Ellen Fairclough

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The Right Honourable
Ellen Louks Fairclough
PC, CC, OOnt
Member of the Canadian Parliament
for Hamilton West
In office
1950–1963
Preceded by Colin Gibson
Succeeded by Joseph Macaluso
Personal details
Born (1905-01-28)January 28, 1905
Hamilton, Ontario
Died November 13, 2004(2004-11-13) (aged 99)
Hamilton, Ontario
Political party Progressive Conservative
Spouse(s) Gordon Fairclough (1905-1997)
Children Howard Fairclough (1931-1986)
Occupation accountant
Cabinet Postmaster General,
Minister of Citizenship and Immigration,
Secretary of State of Canada
Religion Anglican

Ellen Louks Fairclough, PC CC OOnt (January 28, 1905 – November 13, 2004) was a Canadian politician. A member of the Canadian House of Commons from 1950 to 1963, she was the first woman ever to serve in the Canadian Cabinet.[1]

Born Ellen Louks Cook[2] in Hamilton, Ontario to Norman Ellsworth Cook and Nellie Bell (Loucks) Cook, Fairclough was a chartered accountant by training, and ran an accounting firm prior to entering politics. She was a member of Hamilton, Ontario City Council from 1945 to 1950.[1]

Political career[edit]

Fairclough first ran for federal office as a Progressive Conservative in the 1949 federal election,[1] in which she was defeated by incumbent Liberal MP Colin Gibson in Hamilton West.[1] When Gibson was appointed to the Supreme Court of Ontario the following year, however, Fairclough ran in and won the resulting by-election.[1]

As a Member of Parliament, she advocated women's rights including equal pay for equal work.[1]

When the PC Party took power as a result of the 1957 federal election, Prime Minister John Diefenbaker appointed her to the position of Secretary of State for Canada.[1] In 1958, she became Minister of Citizenship and Immigration, and from 1962 until her defeat in 1963, she was Postmaster General.[1] As Immigration Minister in 1962, Fairclough introduced new regulations that mostly eliminated racial discrimination in immigration policy.[1] She also introduced a more liberal policy on refugees, and increased the number of immigrants allowed into Canada.[1]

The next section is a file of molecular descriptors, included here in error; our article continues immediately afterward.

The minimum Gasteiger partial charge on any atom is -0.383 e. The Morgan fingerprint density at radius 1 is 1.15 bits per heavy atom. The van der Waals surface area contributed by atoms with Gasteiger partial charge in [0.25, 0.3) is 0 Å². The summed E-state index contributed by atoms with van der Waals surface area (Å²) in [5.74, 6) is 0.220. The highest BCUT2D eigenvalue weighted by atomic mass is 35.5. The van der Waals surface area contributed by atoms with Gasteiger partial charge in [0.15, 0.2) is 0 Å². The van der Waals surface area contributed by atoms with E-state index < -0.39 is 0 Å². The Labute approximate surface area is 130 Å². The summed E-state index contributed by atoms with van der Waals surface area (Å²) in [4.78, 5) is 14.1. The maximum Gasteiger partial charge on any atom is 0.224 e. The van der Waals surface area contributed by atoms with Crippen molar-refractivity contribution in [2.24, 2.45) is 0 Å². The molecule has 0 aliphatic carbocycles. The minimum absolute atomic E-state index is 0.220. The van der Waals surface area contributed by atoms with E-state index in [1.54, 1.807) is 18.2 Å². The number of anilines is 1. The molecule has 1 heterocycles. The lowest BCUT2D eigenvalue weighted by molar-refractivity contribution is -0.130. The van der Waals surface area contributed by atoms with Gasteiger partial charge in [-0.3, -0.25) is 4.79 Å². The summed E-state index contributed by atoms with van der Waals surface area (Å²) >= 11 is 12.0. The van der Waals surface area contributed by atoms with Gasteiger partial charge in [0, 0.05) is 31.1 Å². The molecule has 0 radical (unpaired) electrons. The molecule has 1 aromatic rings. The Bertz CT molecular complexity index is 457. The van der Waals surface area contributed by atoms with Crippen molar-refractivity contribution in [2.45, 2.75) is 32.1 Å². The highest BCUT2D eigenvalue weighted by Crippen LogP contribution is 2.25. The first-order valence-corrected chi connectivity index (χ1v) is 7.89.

Fairclough was also Acting Prime Minister of Canada from February 19 to February 20, 1958; she was the first woman ever given the duty.[1]

Toward the end of her term in office, Fairclough sought an appointment to the Senate of Canada, but was not appointed.[1]

She was defeated in the 1963 election by Liberal Joseph Macaluso.[1]

Life after politics[edit]

Fairclough was defeated in her bid for re-election in the 1963 election.[1] She subsequently worked for the Hamilton Trust and Savings Corporation as a senior executive, as well as being chairperson of Hamilton Hydro.[1]

In 1979, she was named an Officer of the Order of Canada, and was promoted to Companion in 1994.[3] In the fall of 1996, she received the Order of Ontario, the highest honor awarded by the province.

Fairclough was active in the Consumers Association of Canada, the Girl Guides, the I.O.D.E., the Y.W.C.A., the United Empire Loyalist Association, and the Zonta Club of Hamilton and Zonta International, before, during and after her stay in office. In 1982, the Ontario government office tower on the corner of MacNab and King Streets in Hamilton was officially named the Ellen Fairclough Building.

In recognition of her status as a pioneering woman in Canadian politics, she was granted the rare honour of having the title Right Honourable bestowed upon her in 1992 by Her Majesty Queen Elizabeth II,[1] one of very few Canadians to have the title who had not been Prime Minister, Governor General or Chief Justice.[1]

At the Progressive Conservative leadership election, 1993, Fairclough was a supporter of Kim Campbell, and gave the speech to formally nominate Campbell on the convention floor.[1]

In 1995, she published her memoirs, Saturday's Child: Memoirs of Canada's First Female Cabinet Minister.[1]

She died in a Hamilton, Ontario nursing home on November 13, 2004. Her husband Gordon and son Howard both predeceased her. On June 21, 2005, Canada Post issued a postage stamp in honour of Fairclough.[4]

References[edit]

External links[edit]